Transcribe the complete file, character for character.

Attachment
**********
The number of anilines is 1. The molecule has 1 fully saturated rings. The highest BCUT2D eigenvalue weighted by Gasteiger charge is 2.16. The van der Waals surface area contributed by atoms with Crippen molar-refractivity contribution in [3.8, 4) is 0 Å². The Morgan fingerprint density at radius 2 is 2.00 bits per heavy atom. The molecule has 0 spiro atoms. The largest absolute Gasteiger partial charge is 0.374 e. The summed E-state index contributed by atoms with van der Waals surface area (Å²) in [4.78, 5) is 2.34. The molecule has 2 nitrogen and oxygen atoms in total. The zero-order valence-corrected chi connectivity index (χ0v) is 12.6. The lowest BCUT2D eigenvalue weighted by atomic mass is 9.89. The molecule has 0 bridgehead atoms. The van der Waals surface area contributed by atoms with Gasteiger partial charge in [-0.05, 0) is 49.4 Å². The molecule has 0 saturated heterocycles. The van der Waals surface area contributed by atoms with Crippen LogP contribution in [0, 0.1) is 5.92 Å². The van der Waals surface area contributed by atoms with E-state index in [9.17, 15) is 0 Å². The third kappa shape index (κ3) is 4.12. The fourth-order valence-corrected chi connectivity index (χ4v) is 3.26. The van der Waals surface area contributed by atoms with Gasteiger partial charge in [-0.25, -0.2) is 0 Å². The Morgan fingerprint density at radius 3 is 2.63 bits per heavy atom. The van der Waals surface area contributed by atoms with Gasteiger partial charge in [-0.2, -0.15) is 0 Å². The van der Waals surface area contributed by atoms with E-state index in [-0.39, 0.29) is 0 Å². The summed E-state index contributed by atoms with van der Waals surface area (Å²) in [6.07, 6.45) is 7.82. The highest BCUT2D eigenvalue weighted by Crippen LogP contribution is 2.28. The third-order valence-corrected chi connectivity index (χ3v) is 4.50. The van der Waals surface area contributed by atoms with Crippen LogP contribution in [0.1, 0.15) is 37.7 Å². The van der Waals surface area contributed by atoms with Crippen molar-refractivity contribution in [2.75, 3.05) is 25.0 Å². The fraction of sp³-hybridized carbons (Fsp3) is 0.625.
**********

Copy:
The number of anilines is 1. The molecule has 1 fully saturated rings. The highest BCUT2D eigenvalue weighted by Gasteiger charge is 2.16. The van der Waals surface area contributed by atoms with Crippen molar-refractivity contribution in [3.8, 4) is 0 Å². The Morgan fingerprint density at radius 2 is 2.00 bits per heavy atom. The molecule has 0 spiro atoms. The largest absolute Gasteiger partial charge is 0.374 e. The summed E-state index contributed by atoms with van der Waals surface area (Å²) in [4.78, 5) is 2.34. The molecule has 2 nitrogen and oxygen atoms in total. The zero-order valence-corrected chi connectivity index (χ0v) is 12.6. The lowest BCUT2D eigenvalue weighted by atomic mass is 9.89. The molecule has 0 bridgehead atoms. The van der Waals surface area contributed by atoms with Gasteiger partial charge in [-0.05, 0) is 49.4 Å². The molecule has 0 saturated heterocycles. The van der Waals surface area contributed by atoms with Crippen LogP contribution in [0, 0.1) is 5.92 Å². The van der Waals surface area contributed by atoms with E-state index in [9.17, 15) is 0 Å². The third kappa shape index (κ3) is 4.12. The fourth-order valence-corrected chi connectivity index (χ4v) is 3.26. The van der Waals surface area contributed by atoms with Gasteiger partial charge in [-0.25, -0.2) is 0 Å². The Morgan fingerprint density at radius 3 is 2.63 bits per heavy atom. The van der Waals surface area contributed by atoms with Gasteiger partial charge in [-0.2, -0.15) is 0 Å². The van der Waals surface area contributed by atoms with E-state index in [-0.39, 0.29) is 0 Å². The summed E-state index contributed by atoms with van der Waals surface area (Å²) in [6.07, 6.45) is 7.82. The highest BCUT2D eigenvalue weighted by Crippen LogP contribution is 2.28. The third-order valence-corrected chi connectivity index (χ3v) is 4.50. The van der Waals surface area contributed by atoms with Crippen LogP contribution in [0.1, 0.15) is 37.7 Å². The van der Waals surface area contributed by atoms with Crippen molar-refractivity contribution in [2.75, 3.05) is 25.0 Å². The fraction of sp³-hybridized carbons (Fsp3) is 0.625.